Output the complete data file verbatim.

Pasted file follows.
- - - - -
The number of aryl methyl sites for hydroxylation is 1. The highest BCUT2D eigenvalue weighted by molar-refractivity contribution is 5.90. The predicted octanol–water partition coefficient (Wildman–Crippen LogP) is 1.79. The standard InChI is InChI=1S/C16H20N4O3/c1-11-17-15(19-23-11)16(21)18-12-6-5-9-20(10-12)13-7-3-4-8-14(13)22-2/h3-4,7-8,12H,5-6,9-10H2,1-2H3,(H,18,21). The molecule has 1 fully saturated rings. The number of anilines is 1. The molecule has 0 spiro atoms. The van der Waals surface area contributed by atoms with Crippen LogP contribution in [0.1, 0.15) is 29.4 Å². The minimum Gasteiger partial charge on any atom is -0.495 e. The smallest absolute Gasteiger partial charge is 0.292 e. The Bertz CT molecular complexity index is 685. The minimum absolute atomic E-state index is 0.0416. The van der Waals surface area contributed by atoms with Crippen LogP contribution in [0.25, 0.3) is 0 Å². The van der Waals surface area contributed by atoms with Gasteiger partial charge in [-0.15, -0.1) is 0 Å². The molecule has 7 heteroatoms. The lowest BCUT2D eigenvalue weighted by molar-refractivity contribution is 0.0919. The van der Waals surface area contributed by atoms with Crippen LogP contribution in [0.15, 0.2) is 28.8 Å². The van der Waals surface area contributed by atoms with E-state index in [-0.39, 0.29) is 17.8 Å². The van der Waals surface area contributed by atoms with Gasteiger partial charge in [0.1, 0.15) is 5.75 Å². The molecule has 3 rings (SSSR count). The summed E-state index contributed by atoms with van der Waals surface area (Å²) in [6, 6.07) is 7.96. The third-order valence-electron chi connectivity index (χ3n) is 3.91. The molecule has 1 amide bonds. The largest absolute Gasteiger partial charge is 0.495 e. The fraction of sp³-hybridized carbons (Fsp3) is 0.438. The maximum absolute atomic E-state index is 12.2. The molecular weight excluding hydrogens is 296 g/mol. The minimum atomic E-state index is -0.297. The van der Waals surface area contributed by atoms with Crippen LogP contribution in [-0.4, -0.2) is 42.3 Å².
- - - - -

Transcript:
The number of aryl methyl sites for hydroxylation is 1. The highest BCUT2D eigenvalue weighted by molar-refractivity contribution is 5.90. The predicted octanol–water partition coefficient (Wildman–Crippen LogP) is 1.79. The standard InChI is InChI=1S/C16H20N4O3/c1-11-17-15(19-23-11)16(21)18-12-6-5-9-20(10-12)13-7-3-4-8-14(13)22-2/h3-4,7-8,12H,5-6,9-10H2,1-2H3,(H,18,21). The molecule has 1 fully saturated rings. The number of anilines is 1. The molecule has 0 spiro atoms. The van der Waals surface area contributed by atoms with Crippen LogP contribution in [0.1, 0.15) is 29.4 Å². The minimum Gasteiger partial charge on any atom is -0.495 e. The smallest absolute Gasteiger partial charge is 0.292 e. The Bertz CT molecular complexity index is 685. The minimum absolute atomic E-state index is 0.0416. The van der Waals surface area contributed by atoms with Crippen LogP contribution in [0.25, 0.3) is 0 Å². The van der Waals surface area contributed by atoms with Gasteiger partial charge in [-0.15, -0.1) is 0 Å². The molecule has 7 heteroatoms. The lowest BCUT2D eigenvalue weighted by molar-refractivity contribution is 0.0919. The van der Waals surface area contributed by atoms with Crippen LogP contribution in [0.15, 0.2) is 28.8 Å². The van der Waals surface area contributed by atoms with E-state index in [-0.39, 0.29) is 17.8 Å². The van der Waals surface area contributed by atoms with Gasteiger partial charge in [0.1, 0.15) is 5.75 Å². The molecule has 3 rings (SSSR count). The summed E-state index contributed by atoms with van der Waals surface area (Å²) in [6, 6.07) is 7.96. The third-order valence-electron chi connectivity index (χ3n) is 3.91. The molecule has 1 amide bonds. The largest absolute Gasteiger partial charge is 0.495 e. The fraction of sp³-hybridized carbons (Fsp3) is 0.438. The maximum absolute atomic E-state index is 12.2. The molecular weight excluding hydrogens is 296 g/mol. The minimum atomic E-state index is -0.297. The van der Waals surface area contributed by atoms with Crippen LogP contribution in [-0.4, -0.2) is 42.3 Å².